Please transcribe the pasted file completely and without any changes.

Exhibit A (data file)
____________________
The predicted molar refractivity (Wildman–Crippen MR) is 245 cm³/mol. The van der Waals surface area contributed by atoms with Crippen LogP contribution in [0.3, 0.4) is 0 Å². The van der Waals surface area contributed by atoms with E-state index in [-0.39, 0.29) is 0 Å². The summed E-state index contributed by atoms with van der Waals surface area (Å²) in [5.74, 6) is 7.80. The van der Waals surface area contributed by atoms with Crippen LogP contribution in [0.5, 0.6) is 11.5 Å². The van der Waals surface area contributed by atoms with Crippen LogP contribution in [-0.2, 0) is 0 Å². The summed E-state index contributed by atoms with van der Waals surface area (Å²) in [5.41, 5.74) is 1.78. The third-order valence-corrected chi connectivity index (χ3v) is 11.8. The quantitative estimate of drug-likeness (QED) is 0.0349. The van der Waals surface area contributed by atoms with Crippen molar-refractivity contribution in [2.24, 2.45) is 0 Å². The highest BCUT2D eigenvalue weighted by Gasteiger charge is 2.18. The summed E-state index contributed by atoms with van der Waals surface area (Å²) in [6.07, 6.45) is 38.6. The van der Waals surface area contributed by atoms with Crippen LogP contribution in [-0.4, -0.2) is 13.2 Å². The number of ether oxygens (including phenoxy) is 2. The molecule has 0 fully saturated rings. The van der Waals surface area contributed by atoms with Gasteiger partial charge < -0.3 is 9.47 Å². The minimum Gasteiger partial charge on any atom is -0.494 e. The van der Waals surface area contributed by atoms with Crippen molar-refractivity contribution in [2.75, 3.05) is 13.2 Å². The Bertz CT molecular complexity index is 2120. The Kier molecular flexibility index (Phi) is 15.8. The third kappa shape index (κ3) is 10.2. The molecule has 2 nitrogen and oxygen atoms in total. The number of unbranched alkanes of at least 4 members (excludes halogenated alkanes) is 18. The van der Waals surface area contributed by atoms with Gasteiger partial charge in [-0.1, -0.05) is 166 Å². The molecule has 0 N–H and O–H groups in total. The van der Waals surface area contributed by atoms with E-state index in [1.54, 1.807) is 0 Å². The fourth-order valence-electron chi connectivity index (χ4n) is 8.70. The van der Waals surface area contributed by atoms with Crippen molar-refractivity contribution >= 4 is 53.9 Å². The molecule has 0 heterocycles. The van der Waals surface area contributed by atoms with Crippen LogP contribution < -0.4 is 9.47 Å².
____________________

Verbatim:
The predicted molar refractivity (Wildman–Crippen MR) is 245 cm³/mol. The van der Waals surface area contributed by atoms with Crippen LogP contribution in [0.3, 0.4) is 0 Å². The van der Waals surface area contributed by atoms with E-state index in [-0.39, 0.29) is 0 Å². The summed E-state index contributed by atoms with van der Waals surface area (Å²) in [5.74, 6) is 7.80. The van der Waals surface area contributed by atoms with Crippen LogP contribution in [0.5, 0.6) is 11.5 Å². The van der Waals surface area contributed by atoms with Crippen LogP contribution in [-0.2, 0) is 0 Å². The summed E-state index contributed by atoms with van der Waals surface area (Å²) in [5.41, 5.74) is 1.78. The third-order valence-corrected chi connectivity index (χ3v) is 11.8. The quantitative estimate of drug-likeness (QED) is 0.0349. The van der Waals surface area contributed by atoms with Crippen molar-refractivity contribution in [2.24, 2.45) is 0 Å². The highest BCUT2D eigenvalue weighted by Gasteiger charge is 2.18. The summed E-state index contributed by atoms with van der Waals surface area (Å²) in [6.07, 6.45) is 38.6. The van der Waals surface area contributed by atoms with Crippen LogP contribution in [-0.4, -0.2) is 13.2 Å². The number of ether oxygens (including phenoxy) is 2. The molecule has 0 fully saturated rings. The van der Waals surface area contributed by atoms with Gasteiger partial charge < -0.3 is 9.47 Å². The minimum Gasteiger partial charge on any atom is -0.494 e. The van der Waals surface area contributed by atoms with Crippen molar-refractivity contribution in [2.75, 3.05) is 13.2 Å². The Bertz CT molecular complexity index is 2120. The Kier molecular flexibility index (Phi) is 15.8. The third kappa shape index (κ3) is 10.2. The molecule has 2 nitrogen and oxygen atoms in total. The number of unbranched alkanes of at least 4 members (excludes halogenated alkanes) is 18. The van der Waals surface area contributed by atoms with Gasteiger partial charge in [-0.1, -0.05) is 166 Å². The molecule has 0 N–H and O–H groups in total. The van der Waals surface area contributed by atoms with E-state index in [1.54, 1.807) is 0 Å². The fourth-order valence-electron chi connectivity index (χ4n) is 8.70. The van der Waals surface area contributed by atoms with Crippen molar-refractivity contribution >= 4 is 53.9 Å². The molecule has 0 heterocycles. The van der Waals surface area contributed by atoms with Crippen LogP contribution < -0.4 is 9.47 Å².